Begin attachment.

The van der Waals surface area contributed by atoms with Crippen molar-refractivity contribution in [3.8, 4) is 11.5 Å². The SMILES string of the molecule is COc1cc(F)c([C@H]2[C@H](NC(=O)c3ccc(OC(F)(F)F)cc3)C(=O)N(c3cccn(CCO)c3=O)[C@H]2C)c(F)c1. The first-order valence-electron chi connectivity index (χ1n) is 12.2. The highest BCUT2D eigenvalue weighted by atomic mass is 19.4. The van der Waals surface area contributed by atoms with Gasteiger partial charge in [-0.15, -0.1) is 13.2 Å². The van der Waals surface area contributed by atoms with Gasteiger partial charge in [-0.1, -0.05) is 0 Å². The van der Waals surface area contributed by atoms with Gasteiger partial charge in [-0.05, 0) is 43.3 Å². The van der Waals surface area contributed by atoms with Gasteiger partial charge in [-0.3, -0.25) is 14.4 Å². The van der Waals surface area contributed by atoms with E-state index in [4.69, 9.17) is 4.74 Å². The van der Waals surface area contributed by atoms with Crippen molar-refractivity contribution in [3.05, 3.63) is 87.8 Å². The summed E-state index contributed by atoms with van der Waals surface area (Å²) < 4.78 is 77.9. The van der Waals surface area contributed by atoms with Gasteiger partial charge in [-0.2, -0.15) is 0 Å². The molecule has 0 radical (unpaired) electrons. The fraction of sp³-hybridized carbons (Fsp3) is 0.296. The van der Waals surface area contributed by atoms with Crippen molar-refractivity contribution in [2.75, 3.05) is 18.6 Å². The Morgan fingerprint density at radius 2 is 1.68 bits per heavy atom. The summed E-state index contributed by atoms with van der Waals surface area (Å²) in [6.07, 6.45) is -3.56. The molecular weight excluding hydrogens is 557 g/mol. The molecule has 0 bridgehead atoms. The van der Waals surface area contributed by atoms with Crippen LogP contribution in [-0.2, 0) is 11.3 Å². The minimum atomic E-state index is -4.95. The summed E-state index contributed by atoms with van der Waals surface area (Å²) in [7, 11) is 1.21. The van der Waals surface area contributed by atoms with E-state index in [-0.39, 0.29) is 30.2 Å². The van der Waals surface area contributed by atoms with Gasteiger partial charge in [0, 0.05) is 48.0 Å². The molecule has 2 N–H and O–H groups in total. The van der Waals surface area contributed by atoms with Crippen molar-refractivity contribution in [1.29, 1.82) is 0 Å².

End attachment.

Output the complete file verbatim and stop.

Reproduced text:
The van der Waals surface area contributed by atoms with Crippen molar-refractivity contribution in [3.8, 4) is 11.5 Å². The SMILES string of the molecule is COc1cc(F)c([C@H]2[C@H](NC(=O)c3ccc(OC(F)(F)F)cc3)C(=O)N(c3cccn(CCO)c3=O)[C@H]2C)c(F)c1. The first-order valence-electron chi connectivity index (χ1n) is 12.2. The highest BCUT2D eigenvalue weighted by atomic mass is 19.4. The van der Waals surface area contributed by atoms with Gasteiger partial charge in [-0.15, -0.1) is 13.2 Å². The van der Waals surface area contributed by atoms with Gasteiger partial charge in [-0.1, -0.05) is 0 Å². The van der Waals surface area contributed by atoms with Gasteiger partial charge in [-0.05, 0) is 43.3 Å². The van der Waals surface area contributed by atoms with Gasteiger partial charge in [-0.3, -0.25) is 14.4 Å². The van der Waals surface area contributed by atoms with E-state index in [4.69, 9.17) is 4.74 Å². The van der Waals surface area contributed by atoms with Crippen molar-refractivity contribution in [3.05, 3.63) is 87.8 Å². The summed E-state index contributed by atoms with van der Waals surface area (Å²) < 4.78 is 77.9. The van der Waals surface area contributed by atoms with Gasteiger partial charge in [-0.2, -0.15) is 0 Å². The molecule has 0 radical (unpaired) electrons. The fraction of sp³-hybridized carbons (Fsp3) is 0.296. The van der Waals surface area contributed by atoms with Crippen molar-refractivity contribution in [2.75, 3.05) is 18.6 Å². The Morgan fingerprint density at radius 2 is 1.68 bits per heavy atom. The summed E-state index contributed by atoms with van der Waals surface area (Å²) in [6.07, 6.45) is -3.56. The molecular weight excluding hydrogens is 557 g/mol. The molecule has 0 bridgehead atoms. The van der Waals surface area contributed by atoms with Crippen LogP contribution in [-0.2, 0) is 11.3 Å². The minimum atomic E-state index is -4.95. The summed E-state index contributed by atoms with van der Waals surface area (Å²) in [7, 11) is 1.21. The van der Waals surface area contributed by atoms with E-state index in [-0.39, 0.29) is 30.2 Å². The van der Waals surface area contributed by atoms with Gasteiger partial charge in [0, 0.05) is 48.0 Å². The molecule has 2 N–H and O–H groups in total. The van der Waals surface area contributed by atoms with Crippen molar-refractivity contribution in [1.29, 1.82) is 0 Å².